# Help with permutation lemma for PA=LU.

I am trying to prove that for any permutation matrix P.

(I + c$$E_{i,j}$$)P = P(I + c$$E_{si,sj}$$)

My approach so far: $$P^{-1}$$(I + c$$E_{i,j}$$)$$P$$ = ($$P^{-1}$$ + c$$P^{-1}$$ $$E_{i,j}$$)$$P$$

= I + c$$P^{-1}$$ $$E_{i,j}P$$

Now i only need to show c$$P^{-1}$$ $$E_{i,j}P$$ = c$$E_{si,sj}$$

I tried doing this by using P = $$\sum_{i} E_{i, si}$$ And that $$P^T$$ = $$P^{-1}$$.

I am also using the fact, $$E_{i,j}E_{kl}$$ = $$\delta_{j,k}E_{i,l}$$.

Ok here is my thinking.

c$$P^{-1}$$ $$E_{i,j}P$$ = c$$(\sum_{i}E_{si,i})E_{i,j}(\sum_{j}E_{j,sj})$$ = c$$\sum_{i,j}E_{si,i}E_{i,j}E_{j,sj}$$

= c$$\sum_{i,j}\delta_{i,j}E_{si,i}E_{j,sj}$$ = c$$\sum_{i,j}\delta_{i,j}\delta_{i, j}E_{si,sj}$$ = c$$E_{si,sj}$$ When i=j.

Is this correct? wouldn't the condition i=j screw this up? This proof does not feel convincing, and i have no idea why.

Edit i noticed a mistake. Should be

c$$\sum_{i,j}\delta_{i,i}\delta_{j, j}E_{si,sj}$$ = c$$E_{si,sj}$$ when i=i, j=j

This feels more right, but i still would love some input if this is correct, and if a more straight forward proof is available.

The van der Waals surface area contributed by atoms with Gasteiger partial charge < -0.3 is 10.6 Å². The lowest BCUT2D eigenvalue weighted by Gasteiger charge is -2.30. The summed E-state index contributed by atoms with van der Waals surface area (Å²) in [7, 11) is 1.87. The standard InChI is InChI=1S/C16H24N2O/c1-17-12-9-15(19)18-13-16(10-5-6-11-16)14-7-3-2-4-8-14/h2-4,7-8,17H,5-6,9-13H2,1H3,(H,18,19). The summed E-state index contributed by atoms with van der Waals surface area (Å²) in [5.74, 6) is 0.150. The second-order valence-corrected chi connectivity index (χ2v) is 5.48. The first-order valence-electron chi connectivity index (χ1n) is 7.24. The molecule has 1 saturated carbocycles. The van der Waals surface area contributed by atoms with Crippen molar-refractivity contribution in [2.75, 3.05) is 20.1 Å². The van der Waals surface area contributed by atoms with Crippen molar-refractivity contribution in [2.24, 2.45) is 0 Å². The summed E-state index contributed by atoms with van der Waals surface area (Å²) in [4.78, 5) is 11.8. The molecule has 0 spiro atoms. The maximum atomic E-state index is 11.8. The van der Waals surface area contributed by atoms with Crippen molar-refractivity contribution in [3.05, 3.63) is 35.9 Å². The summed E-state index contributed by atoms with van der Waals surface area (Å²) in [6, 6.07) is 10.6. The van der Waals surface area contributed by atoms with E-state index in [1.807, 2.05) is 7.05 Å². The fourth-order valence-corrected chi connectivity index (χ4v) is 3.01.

Edit: After a helpful comment i used indices (k,l) for the permutation matrix so it would not interfere with the fixed (i,j), this led me to this calculation.

c$$P^{-1}$$ $$E_{i,j}P$$ = c$$(\sum_{k}E_{sk,k})E_{i,j}(\sum_{l}E_{l,sl})$$ = c$$\sum_{k,l}E_{sk,k}E_{i,j}E_{l,sl}$$

= c$$\sum_{k,l}\delta_{k,i}E_{sk,j}E_{l,sl}$$ = c$$\sum_{k,l}\delta_{k,i}\delta_{j, l}E_{sk,sl}$$ = c$$E_{sk,sl}$$ When k=i and j=l, thus = c$$E_{si,sj}$$

• If you start with $E_{ij}$ then $i,j$ are fixed. No good to use the same $i,j$ as summation indices. Another comment: any $P$ is a product of some very simple permutations. It is enough to prove for them only. – A.Γ. Aug 14 at 15:57
• I see so i should have used new indices like kl. Have to check if the proof is still valid in that case. I am not sure what you mean with your last statement though. – proeng Aug 14 at 16:07
• Any permutation is a composition of transpositions. Thus, to prove $MP_1P_2\ldots P_n=P_1P_2\ldots P_nM$ it is enough to prove $MP_i=P_iM$ where $P_i$ is a transposition. – A.Γ. Aug 14 at 16:10
• Yes and this is what this proof is supposed to do. A single permutation matrix can be written on the other side of an elementary matrix. I am thinking how to change the proof above to use k,l also. But i am not sure how to arrive at result, si, sj if i use k,l. Looking forward to see peoples suggestions for a proof. – proeng Aug 14 at 16:13